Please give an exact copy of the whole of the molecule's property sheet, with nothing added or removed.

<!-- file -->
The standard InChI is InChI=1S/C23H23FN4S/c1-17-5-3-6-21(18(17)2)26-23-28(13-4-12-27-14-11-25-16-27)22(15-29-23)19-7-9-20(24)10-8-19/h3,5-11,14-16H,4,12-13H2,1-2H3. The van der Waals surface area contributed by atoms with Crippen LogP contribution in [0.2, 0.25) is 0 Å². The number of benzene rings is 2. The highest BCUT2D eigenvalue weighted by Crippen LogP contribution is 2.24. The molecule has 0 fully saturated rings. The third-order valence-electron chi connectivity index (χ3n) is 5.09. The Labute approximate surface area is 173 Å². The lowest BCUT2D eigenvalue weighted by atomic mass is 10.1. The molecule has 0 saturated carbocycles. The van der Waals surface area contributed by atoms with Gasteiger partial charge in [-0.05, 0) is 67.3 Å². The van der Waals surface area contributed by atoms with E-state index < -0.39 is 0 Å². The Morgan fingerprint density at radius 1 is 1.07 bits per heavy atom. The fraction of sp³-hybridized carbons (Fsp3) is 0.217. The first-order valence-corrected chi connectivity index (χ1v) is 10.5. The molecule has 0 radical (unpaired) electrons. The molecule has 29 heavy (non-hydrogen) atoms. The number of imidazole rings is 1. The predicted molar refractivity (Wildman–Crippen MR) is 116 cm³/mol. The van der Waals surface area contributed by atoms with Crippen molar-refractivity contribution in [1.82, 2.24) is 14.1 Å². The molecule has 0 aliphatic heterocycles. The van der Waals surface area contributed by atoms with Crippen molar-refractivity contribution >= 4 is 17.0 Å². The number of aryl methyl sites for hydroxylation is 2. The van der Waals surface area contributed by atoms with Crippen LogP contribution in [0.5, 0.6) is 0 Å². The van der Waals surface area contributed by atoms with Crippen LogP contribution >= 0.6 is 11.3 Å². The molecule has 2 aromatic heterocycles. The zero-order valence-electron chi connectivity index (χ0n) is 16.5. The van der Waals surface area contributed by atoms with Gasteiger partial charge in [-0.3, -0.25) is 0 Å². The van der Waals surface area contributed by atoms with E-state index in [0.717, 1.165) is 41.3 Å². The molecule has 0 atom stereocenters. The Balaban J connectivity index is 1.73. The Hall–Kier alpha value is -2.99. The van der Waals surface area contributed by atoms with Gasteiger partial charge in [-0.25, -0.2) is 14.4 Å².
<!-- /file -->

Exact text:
The standard InChI is InChI=1S/C23H23FN4S/c1-17-5-3-6-21(18(17)2)26-23-28(13-4-12-27-14-11-25-16-27)22(15-29-23)19-7-9-20(24)10-8-19/h3,5-11,14-16H,4,12-13H2,1-2H3. The van der Waals surface area contributed by atoms with Crippen LogP contribution in [0.2, 0.25) is 0 Å². The number of benzene rings is 2. The highest BCUT2D eigenvalue weighted by Crippen LogP contribution is 2.24. The molecule has 0 fully saturated rings. The third-order valence-electron chi connectivity index (χ3n) is 5.09. The Labute approximate surface area is 173 Å². The lowest BCUT2D eigenvalue weighted by atomic mass is 10.1. The molecule has 0 saturated carbocycles. The van der Waals surface area contributed by atoms with Gasteiger partial charge in [-0.05, 0) is 67.3 Å². The van der Waals surface area contributed by atoms with E-state index < -0.39 is 0 Å². The Morgan fingerprint density at radius 1 is 1.07 bits per heavy atom. The fraction of sp³-hybridized carbons (Fsp3) is 0.217. The first-order valence-corrected chi connectivity index (χ1v) is 10.5. The molecule has 0 radical (unpaired) electrons. The molecule has 29 heavy (non-hydrogen) atoms. The number of imidazole rings is 1. The predicted molar refractivity (Wildman–Crippen MR) is 116 cm³/mol. The van der Waals surface area contributed by atoms with Crippen molar-refractivity contribution in [1.82, 2.24) is 14.1 Å². The molecule has 0 aliphatic heterocycles. The van der Waals surface area contributed by atoms with Crippen molar-refractivity contribution >= 4 is 17.0 Å². The number of aryl methyl sites for hydroxylation is 2. The van der Waals surface area contributed by atoms with Crippen LogP contribution in [0.5, 0.6) is 0 Å². The van der Waals surface area contributed by atoms with Crippen LogP contribution >= 0.6 is 11.3 Å². The molecule has 2 aromatic heterocycles. The zero-order valence-electron chi connectivity index (χ0n) is 16.5. The van der Waals surface area contributed by atoms with Gasteiger partial charge in [-0.3, -0.25) is 0 Å². The van der Waals surface area contributed by atoms with E-state index in [0.717, 1.165) is 41.3 Å². The molecule has 0 atom stereocenters. The Balaban J connectivity index is 1.73. The Hall–Kier alpha value is -2.99. The van der Waals surface area contributed by atoms with Gasteiger partial charge in [-0.25, -0.2) is 14.4 Å².